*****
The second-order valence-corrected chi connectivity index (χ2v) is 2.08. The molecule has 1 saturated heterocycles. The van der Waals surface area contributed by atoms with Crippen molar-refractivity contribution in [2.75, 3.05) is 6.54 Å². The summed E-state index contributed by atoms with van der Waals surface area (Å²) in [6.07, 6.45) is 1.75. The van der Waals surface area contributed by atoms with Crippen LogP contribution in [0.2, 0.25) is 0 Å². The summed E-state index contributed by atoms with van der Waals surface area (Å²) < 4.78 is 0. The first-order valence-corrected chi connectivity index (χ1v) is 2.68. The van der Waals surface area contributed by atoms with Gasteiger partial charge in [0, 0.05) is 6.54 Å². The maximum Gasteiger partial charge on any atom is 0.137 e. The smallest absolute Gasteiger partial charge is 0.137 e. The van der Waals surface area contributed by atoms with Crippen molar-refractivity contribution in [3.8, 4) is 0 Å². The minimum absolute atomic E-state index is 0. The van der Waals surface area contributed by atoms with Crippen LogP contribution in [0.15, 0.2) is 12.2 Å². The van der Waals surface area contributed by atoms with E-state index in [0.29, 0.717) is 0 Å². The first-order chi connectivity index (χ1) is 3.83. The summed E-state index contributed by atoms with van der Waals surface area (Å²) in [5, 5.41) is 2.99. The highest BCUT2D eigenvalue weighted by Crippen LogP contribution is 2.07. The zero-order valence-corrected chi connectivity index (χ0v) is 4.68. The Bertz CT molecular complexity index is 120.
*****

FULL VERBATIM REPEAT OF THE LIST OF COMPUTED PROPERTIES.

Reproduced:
The second-order valence-corrected chi connectivity index (χ2v) is 2.08. The molecule has 1 saturated heterocycles. The van der Waals surface area contributed by atoms with Crippen molar-refractivity contribution in [2.75, 3.05) is 6.54 Å². The summed E-state index contributed by atoms with van der Waals surface area (Å²) in [6.07, 6.45) is 1.75. The van der Waals surface area contributed by atoms with Crippen LogP contribution in [0.2, 0.25) is 0 Å². The summed E-state index contributed by atoms with van der Waals surface area (Å²) < 4.78 is 0. The first-order valence-corrected chi connectivity index (χ1v) is 2.68. The van der Waals surface area contributed by atoms with Gasteiger partial charge in [0, 0.05) is 6.54 Å². The maximum Gasteiger partial charge on any atom is 0.137 e. The smallest absolute Gasteiger partial charge is 0.137 e. The van der Waals surface area contributed by atoms with Crippen molar-refractivity contribution in [3.8, 4) is 0 Å². The minimum absolute atomic E-state index is 0. The van der Waals surface area contributed by atoms with Crippen LogP contribution in [0.15, 0.2) is 12.2 Å². The van der Waals surface area contributed by atoms with E-state index in [0.29, 0.717) is 0 Å². The first-order chi connectivity index (χ1) is 3.83. The summed E-state index contributed by atoms with van der Waals surface area (Å²) in [5, 5.41) is 2.99. The highest BCUT2D eigenvalue weighted by Crippen LogP contribution is 2.07. The zero-order valence-corrected chi connectivity index (χ0v) is 4.68. The Bertz CT molecular complexity index is 120.